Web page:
America's Top 20 Healthiest Cities

How fit is the city you travel to or live in? The American Fitness Index conducts an annual report showing the best large cities for fit and active lifestyles. See which cities made the top 20.

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No. 20: Richmond, Virginia

Virginia’s capital rounds out the list thanks, in part, to all its dog parks. If you’re visiting with your pooch, check out Ruff House Dog Park at Rockwood Park, an off-leash dog park that’s a favorite among locals. You’ll also routinely see Richmond residents get in their exercise alongside their furry friends on historic Monument Avenue.

No. 19: Cleveland

Cleveland makes the list for its ample recreation facilities and park-related spending. The city is home to the new $11 million Collinwood Recreation Center, which is free for all to use, even nonresidents of the city. Another big attraction is the West Side Market (pictured), the oldest operating indoor/outdoor market space in the city.

No. 18: Virginia Beach, VA

Virginia Beach consistently ranks among America’s fittest cities. The oceanfront city boasts many light and non-lighted tennis courts across town, and the area is home to 265 parks, totaling more than 4,000 acres of land.

No. 17: Baltimore

Baltimore ranks well for its high number of park playgrounds, recreation centers and swimming pools. Another draw is Baltimore’s Inner Harbor, which sees 13 million visitors a year. Among its attractions is Baltimore Beach, a stretch of sand that’s home to 7 volleyball courts.

No. 16: Pittsburgh

Pittsburgh didn’t rank too well in terms of “healthy eating.” However, the city has many opportunities for visitors and residents to stay active outside. Renting a bike is easy at Golden Triangle Bike Rental, with their main location on the Eliza Furnace Trail. Hourly and daily rentals are available for the entire family. All rentals include a helmet, bike lock and self-guided trail map.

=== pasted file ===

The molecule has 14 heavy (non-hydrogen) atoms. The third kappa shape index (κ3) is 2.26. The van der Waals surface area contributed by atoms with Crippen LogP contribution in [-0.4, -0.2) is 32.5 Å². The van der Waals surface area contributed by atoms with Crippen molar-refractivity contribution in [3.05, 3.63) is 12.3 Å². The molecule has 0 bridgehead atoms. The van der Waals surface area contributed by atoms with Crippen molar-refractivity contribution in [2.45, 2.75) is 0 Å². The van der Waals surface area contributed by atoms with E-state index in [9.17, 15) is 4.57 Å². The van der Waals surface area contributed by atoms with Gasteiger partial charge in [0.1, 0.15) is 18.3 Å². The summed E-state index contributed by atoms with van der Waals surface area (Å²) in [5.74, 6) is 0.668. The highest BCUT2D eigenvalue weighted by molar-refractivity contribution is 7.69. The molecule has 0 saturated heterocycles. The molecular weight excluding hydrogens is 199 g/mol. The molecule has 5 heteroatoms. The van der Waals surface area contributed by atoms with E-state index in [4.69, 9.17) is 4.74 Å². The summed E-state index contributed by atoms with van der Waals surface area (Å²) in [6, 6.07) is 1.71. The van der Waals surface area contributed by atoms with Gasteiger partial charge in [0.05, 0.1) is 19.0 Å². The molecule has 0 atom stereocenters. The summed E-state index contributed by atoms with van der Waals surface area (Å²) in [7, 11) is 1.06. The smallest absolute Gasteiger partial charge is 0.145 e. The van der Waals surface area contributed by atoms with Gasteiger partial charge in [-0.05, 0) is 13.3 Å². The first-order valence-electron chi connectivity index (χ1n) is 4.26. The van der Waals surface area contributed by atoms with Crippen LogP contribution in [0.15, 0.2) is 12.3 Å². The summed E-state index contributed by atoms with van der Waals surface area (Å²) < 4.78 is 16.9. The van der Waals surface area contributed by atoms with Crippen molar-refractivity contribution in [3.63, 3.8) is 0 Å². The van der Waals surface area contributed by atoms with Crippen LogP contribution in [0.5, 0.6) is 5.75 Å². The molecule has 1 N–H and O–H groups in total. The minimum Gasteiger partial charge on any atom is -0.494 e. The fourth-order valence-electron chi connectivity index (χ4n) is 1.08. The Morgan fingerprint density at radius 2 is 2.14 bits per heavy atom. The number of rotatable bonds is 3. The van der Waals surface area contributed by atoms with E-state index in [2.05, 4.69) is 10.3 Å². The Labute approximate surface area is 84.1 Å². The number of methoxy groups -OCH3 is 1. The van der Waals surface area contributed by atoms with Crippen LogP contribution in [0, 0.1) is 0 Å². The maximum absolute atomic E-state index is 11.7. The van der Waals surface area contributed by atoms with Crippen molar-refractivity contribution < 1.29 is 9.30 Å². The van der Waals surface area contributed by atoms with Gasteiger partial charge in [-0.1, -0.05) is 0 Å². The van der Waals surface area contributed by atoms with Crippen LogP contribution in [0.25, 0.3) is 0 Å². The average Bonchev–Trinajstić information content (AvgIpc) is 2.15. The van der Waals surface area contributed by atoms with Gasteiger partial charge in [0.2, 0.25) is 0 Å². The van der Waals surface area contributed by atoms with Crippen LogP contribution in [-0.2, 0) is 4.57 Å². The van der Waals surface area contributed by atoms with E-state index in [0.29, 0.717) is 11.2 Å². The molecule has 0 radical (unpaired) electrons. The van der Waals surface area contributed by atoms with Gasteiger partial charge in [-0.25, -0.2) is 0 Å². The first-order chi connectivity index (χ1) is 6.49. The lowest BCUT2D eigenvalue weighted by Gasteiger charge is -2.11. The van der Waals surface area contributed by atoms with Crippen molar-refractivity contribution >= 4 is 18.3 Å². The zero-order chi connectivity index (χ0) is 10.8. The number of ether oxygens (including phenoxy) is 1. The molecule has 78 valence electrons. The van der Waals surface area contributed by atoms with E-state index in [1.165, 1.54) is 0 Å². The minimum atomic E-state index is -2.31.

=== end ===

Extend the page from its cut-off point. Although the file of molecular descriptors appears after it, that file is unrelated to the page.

No. 15: Raleigh, North Carolina

Raleigh gets high marks for setting aside a high percentage of city land as parkland; 17% of municipal land is devoted to parks compared with the national average of 10.6%. Cycling, boating, camping and hiking are all easy day excursions, with Umstead State Park and the American Tobacco Trail nearby. Plus, get in outdoor art at the North Carolina Museum of Art, where you’ll find this monumental sculpture.

No. 14: San Diego

Along with its great weather, “America’s Finest City” is known for its physically fit residents, who go surfing in San Diego at places like South Carlsbad State Beach. For quiet time, locals and visitors alike can enjoy the meditation gardens on the grounds of San Diego’s Self-Realization Fellowship Temple, founded by an Indian spiritual leader in the 1930s.

No. 13: Cincinnati

Locals in Cincinnati find plenty of outdoor inspiration in this stretch of southwest Ohio, from hopping aboard a riverboat cruise to kicking back in the city’s new 45-acre Riverfront Park. On the food front, Findlay Market delivers as Ohio’s oldest continuously operated public market.

No. 12: Salt Lake City

It's no surprise to us that Salt Lake City made this list. Utah’s capital city is a short drive from renowned ski resorts like Alta, as well as scenic recreation areas like Wasatch-Cache National Forest.

No. 11: Austin, Texas

<a title="Austin, TX" href="" target="_blank">Austin, TX</a>, has <a title="superb food" href="" target="_blank">superb food</a>. The Texas capital can also get very hot, which may explain why it has so many public swimming areas, at an affordable fee, too. The average price for a day pass to one of the city’s public pools is only $3 for adults and $1 for children. Barton Springs Pool is one place to cool down; find the recreational pool in Austin’s Zilker Park.  

No. 10: San Jose, California